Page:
Abortion fight may draw Trump’s filibuster wrath

 In Politics

Donald Trump is pictured. | Getty Images

Sen. Lindsey Graham has tried to prevail on President Donald Trump that killing the filibuster is a poor long-term strategy for conservatives, particularly on abortion. | Nicholas Kamm/AFP/Getty Images

Senate Republicans want to follow the House and vote to ban abortions after 20 weeks. But doing so would likely reopen an internecine fight over the filibuster with the lower chamber — and the president.

Sen. Lindsey Graham (R-S.C.) on Thursday will reintroduce his bill to ban abortions nationwide after 20 weeks of pregnancy, which failed on the Senate floor two years ago, 54-42. It’s sure to fail again if Senate Majority Leader Mitch McConnell brings it up.

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But holding another unsuccessful vote after House passage Tuesday is not so simple with Donald Trump as president: He’s said he’d sign the bill if it gets to his desk. And he hates that Senate Republicans won’t abandon the filibuster’s 60-vote threshold, which is the only thing stopping the federal ban from becoming law.

Graham has tried to prevail on Trump that killing the filibuster is a poor long-term strategy for conservatives, particularly on abortion. He hasn’t succeeded, Graham said: “I’ve let him know how I feel. I think he has a different view.” Indeed, Trump’s most recent comment on the matter came in a tweet last week: “Get rid of Filibuster Rule!”

“I just disagree with him on the legislative filibuster. It’s frustrating, but you know, we won’t always be in charge, and I think most people in the pro-life community understand that,” Graham said in an interview. “Big change, substantial change is meant to require consensus. And anytime you avoid that consensus, and some do this emotionally, it doesn’t stick.”

A source in the anti-abortion community said a failed vote “cuts both ways,” stoking enthusiasm for the bill but also drawing attention to frustration with the Senate’s rules. And a rules change would backfire whenever Democrats take back Washington and try to expand abortion rights.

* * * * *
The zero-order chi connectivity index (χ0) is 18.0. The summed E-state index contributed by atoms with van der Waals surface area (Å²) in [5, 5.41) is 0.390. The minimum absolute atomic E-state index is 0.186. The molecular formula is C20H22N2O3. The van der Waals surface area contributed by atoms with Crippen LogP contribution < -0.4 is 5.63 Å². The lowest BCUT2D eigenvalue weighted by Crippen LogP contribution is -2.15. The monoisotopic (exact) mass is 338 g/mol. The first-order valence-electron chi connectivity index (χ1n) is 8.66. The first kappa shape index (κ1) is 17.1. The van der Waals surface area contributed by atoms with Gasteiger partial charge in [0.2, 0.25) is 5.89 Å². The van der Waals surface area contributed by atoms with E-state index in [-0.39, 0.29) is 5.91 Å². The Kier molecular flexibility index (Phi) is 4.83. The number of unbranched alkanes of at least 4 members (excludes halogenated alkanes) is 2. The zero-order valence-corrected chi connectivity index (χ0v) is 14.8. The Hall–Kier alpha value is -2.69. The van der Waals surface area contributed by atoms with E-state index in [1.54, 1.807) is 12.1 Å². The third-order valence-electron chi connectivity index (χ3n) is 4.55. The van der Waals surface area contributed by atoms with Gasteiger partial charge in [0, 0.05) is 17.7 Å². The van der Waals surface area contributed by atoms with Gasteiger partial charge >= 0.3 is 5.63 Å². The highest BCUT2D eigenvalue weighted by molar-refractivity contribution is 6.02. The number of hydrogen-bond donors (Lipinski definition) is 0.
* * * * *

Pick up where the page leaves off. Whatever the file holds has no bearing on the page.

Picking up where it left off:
Despite the political pickle, Graham said he’s “very confident” McConnell will eventually hold a vote in the Senate again. Even in failure, GOP leaders believe it could be used as a wedge issue to attack vulnerable Democratic incumbents in red states. A McConnell spokesman declined to give a scheduling update on the bill.

“We’ll take it up as soon as we can. But realistically we’re looking at a budget resolution, tax reconciliation bill, so I don’t know when that is. But I’m for taking it up,” said Senate Majority Whip John Cornyn of Texas, McConnell’s top deputy. “If I were Democrats running for reelection in a red state I think you might be surprised by some of the votes we’ll get.”

The last go-round, just three Democrats supported the bill: Bob Casey of Pennsylvania, Joe Donnelly of Indiana and Joe Manchin of West Virginia. All three are up for reelection in states won by Trump, as are seven of their colleagues.

Polling obtained by Politico and commissioned by abortion rights opponent group Susan B. Anthony List after the election shows that in the midterm battleground states of Missouri, North Dakota, Montana, Ohio and Wisconsin, majorities of voters are less likely to support senators who vote against the 20-week ban. And the 20-week ban has majority support in those states and Florida, according to the survey.

“Now it’s time for the pro-life majority in the Senate to bring up this bill,” said Marjorie Dannenfelser, president of SBA List. “This is not a vote that … any senator running in a state carried by President Trump wants to have.”

Despite such political pressure on Democrats, the legislation is almost certain to win more than 50 but less than 60 votes. And that would likely fuel a new round of recriminations from Trump and House Republicans over the future of the filibuster.

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